When people think of a single Father of four, they probably immediately think of someone who can throw together a Thanksgiving dinner like a wizard, summoning together pent up powers of dormant domesticity to his beck and call. I do hate to destroy such a beautiful fantasy, but perhaps the following guide can help (or hurt).
How to Make a Turkey … Like a Single Father
Things you'll need:
- Lots of time (like two days at least)
- 1 gallon of Vegetable broth
- 1 cup of Kosher salt
- Poultry Herb mix (Sage, rosemary, and thyme)
- Turkey Oven Bag
- 2 1/2 gallon Ziploc bag.
- Cinnamon sticks
- 1/4 lemon.
How You'll do it:
1st – Try to talk the children out of Turkey for Thanksgiving. (After suggesting steak, or pizza, or anything else, my 6 year old girl said "Daddy, don't you know that Turkey is a Thanksgiving tradition?"
2nd – Talk to people who cook Turkey more often than I do.
3rd – Get a rough idea of how you're going to cook the Turkey
It should be mentioned that this all has to happen in advance. You need to be able to thaw the turkey, that can take a day, you need to be able to brine the turkey for 24 hours… and then you're going to cook it over night.
4th - Plan on spending hours in the grocery store… most of the time thinking something like:
"They probably have exactly what I want… somewhere." and "I wish I could ask someone where this stuff is at." (I am a guy after all, directions… asking for… directions?!"
5th – Thaw the turkey. I'm so good at thawing a turkey, this is really a confidence building stage.
6th – Boil the brine (That's the 1 gallon of vegetable broth + 1 cup of salt, + a small amount of the poultry herb mix, and 1/4 of a lemon, or 1 tablespoon of lemon juice. It helps give a fresh taste, which you don't notice beyond that, and breaks down the turkey a little.) I also added some fresh garlic, and onion, and some black peppers, and a few chives until it smelled really tasty.
7th – Let the brine cool. I'm really good at this part too.
8th – Get the disgusting parts out of the turkey.
9th – Put the turkey in the brine bag (The HUGE Ziploc back worked for me)
10th – Pour the brine all over the outside of the bag trying to get some of it inside.
11th – Let the air out of the bag so it's just turkey and brine.
12th – Let the brine and turkey get to know each other for about 24 hours… no longer. (Longer than 24 hours and it starts tasting too salty… I was told.)
13th – Remove from brine, put digital thermometer into the turkey breast (really, if you don't have one but do want to cook a turkey, it's worth the expense of buying one.)
14th – Set the timer on the thermometer to go off when the turkey is at 185 Degrees Fahrenheit. (Really… there's no more awesome way to cook than to have the alarm go off when it's done.)
15th – Put the aromatics inside the turkey. (I used the rest of the herbs from the fresh poultry herb mix I bought, I used a couple cinnamon sticks, and a half sliced up apple. (I cut it, but didn't cut it up.)
I totally refuse to eat stuffing … or anything else cooked inside the turkey, to me… that's disgusting, and it's not healthy… and it's disgusting. So I use things that'll smell good and flavor the meat with tasty smells for that space.
At this stage I also put a small coating of butter on the outside so that the juices wouldn't escape the turkey as easily.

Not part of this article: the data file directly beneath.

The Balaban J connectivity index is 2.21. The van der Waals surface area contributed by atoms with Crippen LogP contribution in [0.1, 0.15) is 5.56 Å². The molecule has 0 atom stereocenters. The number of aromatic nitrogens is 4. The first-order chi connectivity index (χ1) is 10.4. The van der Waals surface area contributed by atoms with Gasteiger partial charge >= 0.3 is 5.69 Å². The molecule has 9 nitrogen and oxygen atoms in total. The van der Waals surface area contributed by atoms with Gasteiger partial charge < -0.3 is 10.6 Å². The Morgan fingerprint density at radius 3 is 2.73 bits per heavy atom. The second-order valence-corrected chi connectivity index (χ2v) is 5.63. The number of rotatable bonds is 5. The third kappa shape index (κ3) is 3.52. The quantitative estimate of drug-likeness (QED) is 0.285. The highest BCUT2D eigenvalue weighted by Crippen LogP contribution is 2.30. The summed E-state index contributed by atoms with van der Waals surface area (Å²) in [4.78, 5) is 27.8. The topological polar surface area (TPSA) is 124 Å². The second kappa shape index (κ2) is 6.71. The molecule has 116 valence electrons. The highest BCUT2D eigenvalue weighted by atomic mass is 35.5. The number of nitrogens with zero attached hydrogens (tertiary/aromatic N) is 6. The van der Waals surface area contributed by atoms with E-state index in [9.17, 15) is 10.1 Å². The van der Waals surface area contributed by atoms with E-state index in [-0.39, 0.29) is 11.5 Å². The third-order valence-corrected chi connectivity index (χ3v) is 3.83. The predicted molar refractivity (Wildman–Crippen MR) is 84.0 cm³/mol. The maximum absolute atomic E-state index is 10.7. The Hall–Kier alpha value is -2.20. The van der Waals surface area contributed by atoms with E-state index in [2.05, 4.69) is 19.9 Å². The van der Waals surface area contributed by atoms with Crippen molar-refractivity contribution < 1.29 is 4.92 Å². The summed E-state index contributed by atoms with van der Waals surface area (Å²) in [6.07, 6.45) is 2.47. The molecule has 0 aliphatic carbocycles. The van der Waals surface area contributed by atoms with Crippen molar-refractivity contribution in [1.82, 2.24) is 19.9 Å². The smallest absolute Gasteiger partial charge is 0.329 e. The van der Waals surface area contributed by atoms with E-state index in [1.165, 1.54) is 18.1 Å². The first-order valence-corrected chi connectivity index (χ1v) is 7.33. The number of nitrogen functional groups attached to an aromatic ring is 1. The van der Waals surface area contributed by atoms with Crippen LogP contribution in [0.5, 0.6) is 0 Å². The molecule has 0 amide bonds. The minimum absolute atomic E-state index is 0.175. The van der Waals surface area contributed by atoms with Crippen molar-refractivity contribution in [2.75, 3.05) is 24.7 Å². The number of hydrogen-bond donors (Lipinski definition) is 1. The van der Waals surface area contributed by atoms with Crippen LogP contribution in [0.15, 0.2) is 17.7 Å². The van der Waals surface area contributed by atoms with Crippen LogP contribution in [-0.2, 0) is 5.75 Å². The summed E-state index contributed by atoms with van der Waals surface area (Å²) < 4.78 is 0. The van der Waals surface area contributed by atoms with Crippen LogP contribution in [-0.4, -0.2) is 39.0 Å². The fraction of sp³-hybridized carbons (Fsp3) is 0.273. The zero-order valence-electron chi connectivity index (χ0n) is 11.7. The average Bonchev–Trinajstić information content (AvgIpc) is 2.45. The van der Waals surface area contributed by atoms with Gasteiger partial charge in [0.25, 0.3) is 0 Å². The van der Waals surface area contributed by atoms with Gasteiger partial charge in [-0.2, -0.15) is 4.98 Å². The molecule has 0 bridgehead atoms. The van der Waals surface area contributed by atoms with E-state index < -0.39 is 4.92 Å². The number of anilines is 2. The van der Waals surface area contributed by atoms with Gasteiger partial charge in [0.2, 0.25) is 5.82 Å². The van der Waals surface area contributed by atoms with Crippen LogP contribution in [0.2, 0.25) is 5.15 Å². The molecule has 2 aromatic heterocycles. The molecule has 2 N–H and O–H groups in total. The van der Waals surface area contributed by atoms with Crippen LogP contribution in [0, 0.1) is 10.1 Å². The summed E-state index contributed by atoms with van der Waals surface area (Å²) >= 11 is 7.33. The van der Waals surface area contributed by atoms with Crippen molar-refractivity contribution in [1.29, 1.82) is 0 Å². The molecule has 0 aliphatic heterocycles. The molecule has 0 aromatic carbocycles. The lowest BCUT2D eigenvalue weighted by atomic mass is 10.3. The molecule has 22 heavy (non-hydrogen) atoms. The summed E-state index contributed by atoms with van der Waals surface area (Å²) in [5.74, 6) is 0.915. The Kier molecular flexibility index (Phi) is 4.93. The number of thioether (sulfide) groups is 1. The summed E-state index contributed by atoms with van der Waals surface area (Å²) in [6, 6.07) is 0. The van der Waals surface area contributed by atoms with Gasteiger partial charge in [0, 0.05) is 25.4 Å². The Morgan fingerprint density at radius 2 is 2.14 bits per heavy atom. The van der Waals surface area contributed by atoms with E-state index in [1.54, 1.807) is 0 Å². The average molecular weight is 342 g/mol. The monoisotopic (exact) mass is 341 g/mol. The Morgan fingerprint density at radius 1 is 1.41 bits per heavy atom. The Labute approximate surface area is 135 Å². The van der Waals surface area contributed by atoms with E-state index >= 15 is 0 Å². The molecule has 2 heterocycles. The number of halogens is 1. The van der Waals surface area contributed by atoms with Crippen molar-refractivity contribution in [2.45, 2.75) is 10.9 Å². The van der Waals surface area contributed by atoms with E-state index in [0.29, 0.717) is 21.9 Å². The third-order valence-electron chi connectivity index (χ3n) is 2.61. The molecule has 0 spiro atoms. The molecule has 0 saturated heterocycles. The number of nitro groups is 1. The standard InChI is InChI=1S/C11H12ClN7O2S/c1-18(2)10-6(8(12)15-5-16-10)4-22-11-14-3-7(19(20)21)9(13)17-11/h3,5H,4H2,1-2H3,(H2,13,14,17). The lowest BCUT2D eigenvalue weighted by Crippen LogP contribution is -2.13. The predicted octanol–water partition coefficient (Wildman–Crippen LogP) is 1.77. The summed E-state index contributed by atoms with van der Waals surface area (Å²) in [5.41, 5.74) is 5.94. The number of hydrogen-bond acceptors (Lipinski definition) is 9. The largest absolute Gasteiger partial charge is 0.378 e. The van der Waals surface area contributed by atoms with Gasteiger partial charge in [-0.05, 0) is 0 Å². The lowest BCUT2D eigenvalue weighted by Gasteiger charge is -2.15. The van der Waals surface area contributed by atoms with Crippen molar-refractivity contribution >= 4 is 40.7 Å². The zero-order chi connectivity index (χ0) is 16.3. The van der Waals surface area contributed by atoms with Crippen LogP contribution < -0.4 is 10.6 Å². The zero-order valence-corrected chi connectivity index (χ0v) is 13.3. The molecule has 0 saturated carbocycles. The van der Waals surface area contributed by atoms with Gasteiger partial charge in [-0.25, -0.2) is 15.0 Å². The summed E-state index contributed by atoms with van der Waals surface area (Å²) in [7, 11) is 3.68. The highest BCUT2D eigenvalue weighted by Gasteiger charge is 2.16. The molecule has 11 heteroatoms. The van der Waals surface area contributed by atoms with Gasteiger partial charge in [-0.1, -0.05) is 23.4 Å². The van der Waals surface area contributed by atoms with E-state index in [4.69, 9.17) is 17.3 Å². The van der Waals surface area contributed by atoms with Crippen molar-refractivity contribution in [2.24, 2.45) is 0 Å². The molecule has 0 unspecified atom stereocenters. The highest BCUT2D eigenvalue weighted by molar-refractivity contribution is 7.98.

16th – Put it in the Turkey oven cooking bag upside down on the disposable turkey pan.
In the turkey bag I put 1 table spoon of flower… because the directions told me to.
I cooked the turkey upside down so that the juices would self baste.
I cut tiny holes in the bag so the steam could escape and not blow up the bag.
I poured a cup of water in the bottom of the turkey pan to keep things moist… just in case.
17th – Set the oven to 350 and time it for one hour. This took my turkey from 40 degrees to somewhere around 120, it kills all the "make you sick" bacteria that will make you sick.
18th – After one hour, turn the oven to 185 degrees… or 190, 200 probably even works.
19th – Go to sleep.
20th – Do all the other thanksgiving meals stuff.
I had the children help me with the deviled eggs. (Special Note: If you want to eat fewer eggs, have children help you peel them. *crunch!!!*)
21st – When you're other meals are almost done, flip the oven to 250 if the timer hasn't already gone off.
22nd – Presentation.
I had hoped to make the turkey look golden and delicious at this point, but it fell apart when I was taking it out of the bag. Perhaps if my dinner guests weren't still wearing pajamas and totally unconcerned about how the turkey looked when I put it on the table I could have just put the meat on a serving plate.
23rd – After you eat, pass out on the couch with your baby girl who couldn't take the tryptophan overdose either.
How does it taste?
To be honest I've never had a turkey that fell apart before I ever got it on my plate. I know a lot of Father's out there and a lot of the "Heads of Household" that cherish the moment where they cut the Turkey. It's traditional to cut the turkey and show that they're the Boss. I didn't even have to get the knife out this year. It kind of just fell apart on the plate, fell apart as I was serving it, fell apart in my mouth when I ate it, and fell apart when putting the leftovers away. Cooking a turkey was intimidating to me, It wasn't easy, but other than presentation I'd say it turned out extremely well. It was the first time I ever cooked the Turkey. Maybe next time I'll try goose.
How do you cook your turkey?
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